- A stamp released on October 8, 1982 to mark the 50th anniversary of the Indian Air Force. The stamp (Scott #989) catalogs for around $5 MNH and around a dollar for used. It shows the Westland Wapiti and the MiG 25. Westland Wapiti was a British two-seat single-engined biplane used in the Royal Indian Air Force until 1939. MiG 25 was part of the Indian Air Force from 1981 to 2006. This Russian aircraft was a high-supersonic interceptor and reconnaissance-bomber aircraft that was the fastest military aircraft at the time of its launch into service in 1970. Another stamp in the aviation theme was released on October 15, 1982 to mark the 50the anniversary of Civil Aviation (Scott #990) and that catalogs for around $5 MNH and $2 used. It shows Jehangir Ratanji Dadabhoy Tata and his Puss Moth, a three seater high-wing monoplane.
- A set of four stamps released on November 23, 1994 in the Endangered Waterbirds theme. The set (Scott #1501 to #1504) catalogs for around $50 MNH or used. The designs show Andaman teal, Eastern white stork, black-necked crane, and pink-headed duck. The reason for the unusually high pricing has to do with the fact that the set was withdrawn after issue when it was discovered that the set was printed with water soluble ink.
Coins of India dates all the way back to around 400 BC a few centuries following the first Greek coins of Lydia dated at 640 BC. The first gold coin was a Dinar showing the image of Lord Shiva issued around 100 AD. Over the years, there have been a large number of denominations from the different princely states and independent kingdoms. Each of those forms a good collectible theme on their own. British Colonial Copper Annas were first issued by the East India Company in 1835. The issues generally have very high mintage into the 10s of millions and are valued in the $10 range for UNC. Proofs are however valued into the 100s. Standard Coinage of the Republic Era commenced with the introduction of Bronze Pices in 1950. The design shows Asoka Lion Pedestal in Obverse and a Horse, Date, and Denomination in Reverse. The issue catalogs for around $5 BU.
Numismatic items of India include:
|Ancient Coins||$5 and up||Bronze and Copper coins from the 500AD through 800AD, Silver Drachms from between 200AD and 500AD, etc starts around $5. South Indian, Kashmiri, and Delhi coinage from the 9th to 10th century periods start around $10. Silver Drachms from 300BC and prior dates start around $30. Mughal Era rare Rupees in VF, Silver Tankas from Gulbarga, Bengal, etc from around the 14th century, etc starts around $75. Rare coins from the first century of Indian coins (500BC), Ancient Gold Coins, etc go well into the 100s.|
|Other Coins||$1 and up||Common UNCs starts around $1. 1960s Asoka Lions in UNC, 2010 Mother Theresa Commemorative in UNC, KGV Issues from the 1910s in VF, etc starts around $5. Bronze Mysore Cash from the mid-nineteenth century in VF, Portuguese Indian Thick Copper issues from the early 19th century, etc starts around $15. 100-piece recent commemorative lots, Silver Rupias in BU from the early 20th century etc start around $100. Gold Sovereigns, Proof sets, etc go well into the 100s and 1000s.|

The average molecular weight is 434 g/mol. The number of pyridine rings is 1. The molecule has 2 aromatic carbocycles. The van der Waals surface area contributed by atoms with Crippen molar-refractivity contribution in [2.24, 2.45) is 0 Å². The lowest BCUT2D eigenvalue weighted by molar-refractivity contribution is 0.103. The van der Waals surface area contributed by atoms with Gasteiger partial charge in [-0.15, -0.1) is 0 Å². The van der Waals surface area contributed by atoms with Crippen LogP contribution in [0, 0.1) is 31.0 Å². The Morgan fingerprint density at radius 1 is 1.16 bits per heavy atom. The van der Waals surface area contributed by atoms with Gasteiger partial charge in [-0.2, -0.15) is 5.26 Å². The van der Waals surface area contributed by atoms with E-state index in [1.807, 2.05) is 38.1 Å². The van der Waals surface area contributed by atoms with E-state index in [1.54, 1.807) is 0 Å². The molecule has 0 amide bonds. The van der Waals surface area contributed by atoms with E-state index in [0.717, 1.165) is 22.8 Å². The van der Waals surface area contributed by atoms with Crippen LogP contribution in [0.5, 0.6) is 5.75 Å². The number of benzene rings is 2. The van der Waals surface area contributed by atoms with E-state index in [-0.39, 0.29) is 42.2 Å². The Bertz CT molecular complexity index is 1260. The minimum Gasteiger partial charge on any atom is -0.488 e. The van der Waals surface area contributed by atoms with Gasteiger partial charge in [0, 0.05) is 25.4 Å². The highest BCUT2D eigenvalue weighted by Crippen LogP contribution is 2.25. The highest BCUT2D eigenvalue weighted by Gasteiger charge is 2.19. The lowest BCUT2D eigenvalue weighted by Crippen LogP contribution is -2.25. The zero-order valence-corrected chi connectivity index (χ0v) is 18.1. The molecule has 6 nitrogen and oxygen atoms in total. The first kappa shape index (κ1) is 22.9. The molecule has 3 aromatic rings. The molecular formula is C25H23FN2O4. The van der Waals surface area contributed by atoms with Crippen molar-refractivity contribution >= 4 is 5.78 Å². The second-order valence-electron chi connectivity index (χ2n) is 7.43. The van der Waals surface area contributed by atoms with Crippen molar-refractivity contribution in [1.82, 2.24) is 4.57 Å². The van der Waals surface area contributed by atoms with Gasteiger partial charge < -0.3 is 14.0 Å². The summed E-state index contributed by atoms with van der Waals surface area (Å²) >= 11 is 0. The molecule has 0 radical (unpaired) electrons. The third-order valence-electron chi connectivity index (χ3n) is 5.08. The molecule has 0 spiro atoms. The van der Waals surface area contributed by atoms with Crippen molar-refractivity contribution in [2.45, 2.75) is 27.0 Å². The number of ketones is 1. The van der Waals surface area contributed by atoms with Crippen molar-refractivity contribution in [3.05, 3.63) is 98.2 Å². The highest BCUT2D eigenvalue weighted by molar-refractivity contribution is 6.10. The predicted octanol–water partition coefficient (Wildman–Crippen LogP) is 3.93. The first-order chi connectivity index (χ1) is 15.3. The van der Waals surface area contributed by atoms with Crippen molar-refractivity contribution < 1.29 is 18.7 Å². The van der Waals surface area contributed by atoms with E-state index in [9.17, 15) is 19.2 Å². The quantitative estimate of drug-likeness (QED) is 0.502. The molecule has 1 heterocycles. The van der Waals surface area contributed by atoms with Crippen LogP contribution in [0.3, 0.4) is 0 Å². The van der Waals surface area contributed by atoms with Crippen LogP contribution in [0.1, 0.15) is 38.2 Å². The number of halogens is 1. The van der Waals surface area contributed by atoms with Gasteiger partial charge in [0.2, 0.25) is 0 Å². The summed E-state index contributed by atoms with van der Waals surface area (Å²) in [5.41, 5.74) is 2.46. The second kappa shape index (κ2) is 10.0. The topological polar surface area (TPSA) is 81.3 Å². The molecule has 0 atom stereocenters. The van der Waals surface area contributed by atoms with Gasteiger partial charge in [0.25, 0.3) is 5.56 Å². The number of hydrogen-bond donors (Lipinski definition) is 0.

|Bullion||$15 and up||Silver bullion bars 5 grams and up starts around $15. Silver Art Bar with Semi-precious gemstone starts around $50. Gold Bullion Sovereigns go well into the 100s.|
|Paper Money||$1 and up||Common UNC notes starts around $1. Year sets start around $15. UNC Bundles start around $50. Scarce two-rupee banknotes from the 60s showing Fauna in UNC, First Number Bundles, Error Varieties, Portuguese India Rare Banknotes in VF, etc go well into the 100s. Scarce KGV issues from the early 20th century in VF, Rare Varieties of Portuguese India Tangas, etc go into the 1000s.|
Indian tea, bangles, scarves, shawls, sarees, outfits, spices, henna, incense, sandalwood, etc., are some souvenirs from India.
|Art||$1 and up||Vintage wallpapers and postcards start around $1. 19th century historically relevant photos and prints start around $30. Ravi Varma prints and original art works by Suhas Roy, AP Santhanaraj, Partha Pratim, Gopikrishna, etc go well into the 100s and 1000s.|
|Antiques||$10 and up||19th century maps, silver plated teapots and other utensils, etc start around $10. Vintage Hand Painted Silk Paintings start around $50. Jaipur Handmade Rugs, Mughal Period Curios, etc go well into the 100s and 1000s.|
|Jewelry||$1 and up||Agate Pendants start around $1. Marble Inlay Jewelry Boxes and other Curios start around $40. Red Star Rubies over 3ct, Garnet and Carnelian Necklaces, Onyx Rings and Necklaces, etc go into the 100s. Opal and Diamond Rings, 22k gold jewelry, etc go well into the 1000s.|
|Miscellaneous Collectibles||$1 and up||Raksha Medals and postcards start around $1. Agate Figurines start around $5. Brass Gongs, Rosewood Himalayan Crystal Healing Sticks, Yak Bone Trinket Boxes etc start around $40. Tantric Lingam Stones, Old Litho Hindu Mythology Prints, etc start around $50 and go into the $100 range. Vintage Dagger Knifes, Swords, 19th century medals, old brass lunch boxes etc go well into the 100s.|
Last Updated: 12/2015.